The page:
How can one draw a solution for a differential equation? If you can solve the differential equation exactly, then you can just graph a solution through a particular point. However, many differential equations cannot be solved exactly, so we need a numerical method to sketch a solution. Euler's method is one such technique.
Try the following:
- The applet shows the slope field for dy/dx = x. To sketch a solution curve, Euler's method starts at a given point (the magenta point in this example). You then compute the slope at this point (zero in this case), then move along a line with this slope for a specific amount of x (called deltaT in this applet, and set to 1 for this example). To see this, click the Next button at the bottom of the applet. You should see a magenta line segment going from (0,0) to (1,0). Euler's method then repeats the process by finding the slope at this new location (the new slope is 1), then moving along a line with slope of 1 for 1 unit of x. Click Next to see the second segment. Euler's method then repeats this process of finding a slope and sketching a segment to a new point to draw out the curve. You can see an animated version of this process by clicking the Start button. This will draw 10 segments, then reset. You can Pause at any time and use the Next and Prev buttons. There are also two choice options, one which controls looping (set to Play Once by default) and the other which controls the animation speed (set to Slow by default).
Notice that the magenta curve drawn by Euler's method is roughly the same shape as the blue solution, but isn't very good. We can improve this by changing the deltaT value to use smaller x steps. Edit the deltaT to be 0.5 instead of 5, then rerun the animation (or click Next a few times to draw part of the curve). The curve drawn with Euler's method is much closer. Try 0.1 for deltaT, but you will need to click Zoom In to see the magenta curve, since only 10 segments are drawn. Now the curve is much closer to the blue solution. Note that the blue curve is actually drawn with a different algorithm (4th order Runge-Kutta), so it is also an approximation to the real curve, but generally a more accurate one that Euler's method. Euler's method can also be used to extend the curve in the negative x direction, using the same basic idea.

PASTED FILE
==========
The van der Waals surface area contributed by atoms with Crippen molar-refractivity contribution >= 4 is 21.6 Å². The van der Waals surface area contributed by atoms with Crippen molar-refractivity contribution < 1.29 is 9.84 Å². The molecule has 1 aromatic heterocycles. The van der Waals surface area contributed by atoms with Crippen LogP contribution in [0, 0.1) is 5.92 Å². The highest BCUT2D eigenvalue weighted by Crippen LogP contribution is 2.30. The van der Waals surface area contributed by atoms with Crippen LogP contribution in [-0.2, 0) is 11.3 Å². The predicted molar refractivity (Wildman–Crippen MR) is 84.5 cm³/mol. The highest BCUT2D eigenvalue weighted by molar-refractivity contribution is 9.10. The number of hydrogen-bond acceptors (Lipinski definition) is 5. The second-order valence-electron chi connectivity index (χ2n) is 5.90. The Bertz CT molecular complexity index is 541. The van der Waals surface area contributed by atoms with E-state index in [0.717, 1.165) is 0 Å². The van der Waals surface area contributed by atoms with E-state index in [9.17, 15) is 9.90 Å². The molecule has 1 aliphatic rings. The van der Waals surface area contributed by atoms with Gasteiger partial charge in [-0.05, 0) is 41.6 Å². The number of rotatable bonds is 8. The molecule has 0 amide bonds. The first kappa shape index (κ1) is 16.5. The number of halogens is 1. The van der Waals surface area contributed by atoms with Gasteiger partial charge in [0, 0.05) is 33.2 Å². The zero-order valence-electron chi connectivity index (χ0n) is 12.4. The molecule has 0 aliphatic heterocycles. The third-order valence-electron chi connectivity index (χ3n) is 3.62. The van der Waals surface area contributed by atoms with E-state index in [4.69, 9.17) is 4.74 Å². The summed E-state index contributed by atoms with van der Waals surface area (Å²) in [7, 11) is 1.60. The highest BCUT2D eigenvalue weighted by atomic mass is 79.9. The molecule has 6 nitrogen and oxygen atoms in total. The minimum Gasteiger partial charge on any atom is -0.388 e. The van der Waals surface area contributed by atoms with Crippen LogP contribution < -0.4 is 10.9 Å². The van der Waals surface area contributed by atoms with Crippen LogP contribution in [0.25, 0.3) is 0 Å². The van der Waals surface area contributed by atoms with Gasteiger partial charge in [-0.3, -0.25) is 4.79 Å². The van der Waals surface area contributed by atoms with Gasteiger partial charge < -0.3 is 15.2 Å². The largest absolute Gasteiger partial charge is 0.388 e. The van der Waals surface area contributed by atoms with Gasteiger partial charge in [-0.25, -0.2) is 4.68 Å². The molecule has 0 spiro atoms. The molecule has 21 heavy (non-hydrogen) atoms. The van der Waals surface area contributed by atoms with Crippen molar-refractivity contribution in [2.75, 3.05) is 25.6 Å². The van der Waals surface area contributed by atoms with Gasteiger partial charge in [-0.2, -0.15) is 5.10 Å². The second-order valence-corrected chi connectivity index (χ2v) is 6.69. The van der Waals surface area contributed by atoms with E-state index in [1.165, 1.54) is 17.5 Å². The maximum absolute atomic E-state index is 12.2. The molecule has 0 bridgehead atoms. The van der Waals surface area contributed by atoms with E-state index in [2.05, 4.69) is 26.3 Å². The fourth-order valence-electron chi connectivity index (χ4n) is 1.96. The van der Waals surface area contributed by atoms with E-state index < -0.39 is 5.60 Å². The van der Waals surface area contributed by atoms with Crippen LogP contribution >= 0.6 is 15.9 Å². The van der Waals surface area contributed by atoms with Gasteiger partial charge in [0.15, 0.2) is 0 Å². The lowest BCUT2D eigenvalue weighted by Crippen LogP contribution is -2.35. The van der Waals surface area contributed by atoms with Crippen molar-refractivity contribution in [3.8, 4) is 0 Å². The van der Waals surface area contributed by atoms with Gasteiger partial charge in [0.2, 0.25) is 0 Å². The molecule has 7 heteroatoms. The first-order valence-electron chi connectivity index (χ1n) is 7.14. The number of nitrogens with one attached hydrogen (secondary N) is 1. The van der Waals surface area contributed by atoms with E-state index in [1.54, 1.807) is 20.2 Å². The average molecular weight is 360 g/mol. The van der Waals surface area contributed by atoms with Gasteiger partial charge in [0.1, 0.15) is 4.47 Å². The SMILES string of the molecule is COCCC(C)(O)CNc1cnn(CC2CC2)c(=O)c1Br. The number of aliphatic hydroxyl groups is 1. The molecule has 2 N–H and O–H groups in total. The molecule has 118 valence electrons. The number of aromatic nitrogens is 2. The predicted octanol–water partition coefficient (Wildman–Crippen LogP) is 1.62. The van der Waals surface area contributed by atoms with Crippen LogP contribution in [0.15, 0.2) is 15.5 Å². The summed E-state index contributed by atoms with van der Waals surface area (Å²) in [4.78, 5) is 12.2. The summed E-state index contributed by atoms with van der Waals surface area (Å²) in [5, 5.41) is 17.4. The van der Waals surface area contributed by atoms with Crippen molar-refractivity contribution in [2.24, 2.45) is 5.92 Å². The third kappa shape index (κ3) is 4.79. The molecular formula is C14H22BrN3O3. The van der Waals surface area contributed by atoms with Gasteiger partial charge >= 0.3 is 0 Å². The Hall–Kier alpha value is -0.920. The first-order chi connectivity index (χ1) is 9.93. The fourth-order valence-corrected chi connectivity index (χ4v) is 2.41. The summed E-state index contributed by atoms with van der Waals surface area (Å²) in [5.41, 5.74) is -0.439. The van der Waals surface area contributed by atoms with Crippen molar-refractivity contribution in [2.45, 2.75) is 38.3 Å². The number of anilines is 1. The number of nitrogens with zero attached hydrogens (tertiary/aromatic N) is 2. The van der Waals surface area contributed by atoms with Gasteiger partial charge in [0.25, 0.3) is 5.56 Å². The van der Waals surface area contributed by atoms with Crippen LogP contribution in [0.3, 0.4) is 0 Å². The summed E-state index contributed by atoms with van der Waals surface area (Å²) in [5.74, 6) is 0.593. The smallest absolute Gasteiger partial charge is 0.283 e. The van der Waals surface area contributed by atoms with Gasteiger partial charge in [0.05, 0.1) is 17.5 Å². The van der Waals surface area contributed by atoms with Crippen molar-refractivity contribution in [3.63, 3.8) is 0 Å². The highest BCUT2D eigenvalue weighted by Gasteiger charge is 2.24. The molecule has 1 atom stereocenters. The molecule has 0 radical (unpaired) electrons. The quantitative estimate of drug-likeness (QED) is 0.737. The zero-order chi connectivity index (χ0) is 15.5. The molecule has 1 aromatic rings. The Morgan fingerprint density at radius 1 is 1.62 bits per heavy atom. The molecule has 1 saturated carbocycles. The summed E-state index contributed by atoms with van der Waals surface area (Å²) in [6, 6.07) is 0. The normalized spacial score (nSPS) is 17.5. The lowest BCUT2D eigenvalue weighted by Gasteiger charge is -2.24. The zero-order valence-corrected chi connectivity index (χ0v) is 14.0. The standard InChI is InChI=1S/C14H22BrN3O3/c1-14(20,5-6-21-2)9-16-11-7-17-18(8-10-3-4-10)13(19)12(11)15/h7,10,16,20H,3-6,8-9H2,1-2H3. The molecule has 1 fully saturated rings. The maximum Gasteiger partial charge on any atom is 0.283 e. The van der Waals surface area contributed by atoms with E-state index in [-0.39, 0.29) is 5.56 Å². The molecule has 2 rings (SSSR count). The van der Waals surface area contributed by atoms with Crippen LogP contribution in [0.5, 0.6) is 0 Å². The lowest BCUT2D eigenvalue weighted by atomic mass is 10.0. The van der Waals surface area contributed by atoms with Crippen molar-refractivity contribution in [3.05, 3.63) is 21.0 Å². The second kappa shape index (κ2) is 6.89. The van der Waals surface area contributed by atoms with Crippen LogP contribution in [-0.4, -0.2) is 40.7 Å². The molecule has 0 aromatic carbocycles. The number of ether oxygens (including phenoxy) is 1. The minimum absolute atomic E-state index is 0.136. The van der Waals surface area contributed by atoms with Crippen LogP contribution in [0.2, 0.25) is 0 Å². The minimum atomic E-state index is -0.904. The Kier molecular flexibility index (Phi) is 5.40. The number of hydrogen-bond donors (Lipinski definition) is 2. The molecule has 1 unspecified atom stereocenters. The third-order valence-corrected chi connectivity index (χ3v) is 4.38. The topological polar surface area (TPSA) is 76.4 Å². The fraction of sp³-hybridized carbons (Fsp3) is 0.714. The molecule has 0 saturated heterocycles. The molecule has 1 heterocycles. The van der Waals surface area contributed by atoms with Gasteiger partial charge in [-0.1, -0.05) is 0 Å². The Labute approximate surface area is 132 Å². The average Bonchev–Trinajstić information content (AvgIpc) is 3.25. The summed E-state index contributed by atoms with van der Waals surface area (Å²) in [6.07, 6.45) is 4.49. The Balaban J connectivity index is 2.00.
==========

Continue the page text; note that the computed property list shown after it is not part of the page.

- Select the second example from the drop down menu, showing dy/dx = y sin(x). Click Next 10 times or click Start to draw the curve using Euler's method. Note that with a step size of 1, the Euler curve gets close to the x-axis, where the slope is very shallow, and then gets "stuck" there. Change deltaT to 0.5 and notice that now the curve doesn't stray so far and comes back up. One of the difficulties with numerical methods is that they can sometimes get stuck near certain values when the step size is too large. Note that if you zoom out, the blue curve abruptly ends; this is an artifact of the algorithm used to graph the solution.
- Select the third example, showing dy/dx =1/ y. We will find out later that the solution family is x = y²/2 + C, which look like parabolas opening up towards the right (i.e., these are not functions). Click Next and watch what happens. Here, the slope is very steep near the starting point, so the Euler curve takes off too fast. Changing the step size to 0.5 improves things, but still causes problems. Like example 2, where the slope was very shallow, here a very steep slope causes trouble for the algorithm. You may also notice that the blue curve doesn't look much like a parabola, either. We will look at this issue in the next example.
- Select the fourth example, showing dy/dx =-1/ y. The solutions will be parabolas opening in the opposite direction. Obviously the blue curve is really having troubles! Click Next to look at the first Euler segment. Since the slope at the starting point is negative, the first segment slopes down. Click Next again and you can see the problem. The slope is positive so the next segment steps back up, but the real curve should keep going down and to the left! The problem is that Euler's methods steps along the x axis, assuming it is graphing a function. Here, the solution is not a function so the numerical methods get very confused. Click Next a few more times to see the curve jump up and down everytime it cross the x-axis. This is the source for the jagged curves you have seen on some differential equation graphs where the solution is not a function.
This work by Thomas S. Downey is licensed under a Creative Commons Attribution 3.0 License.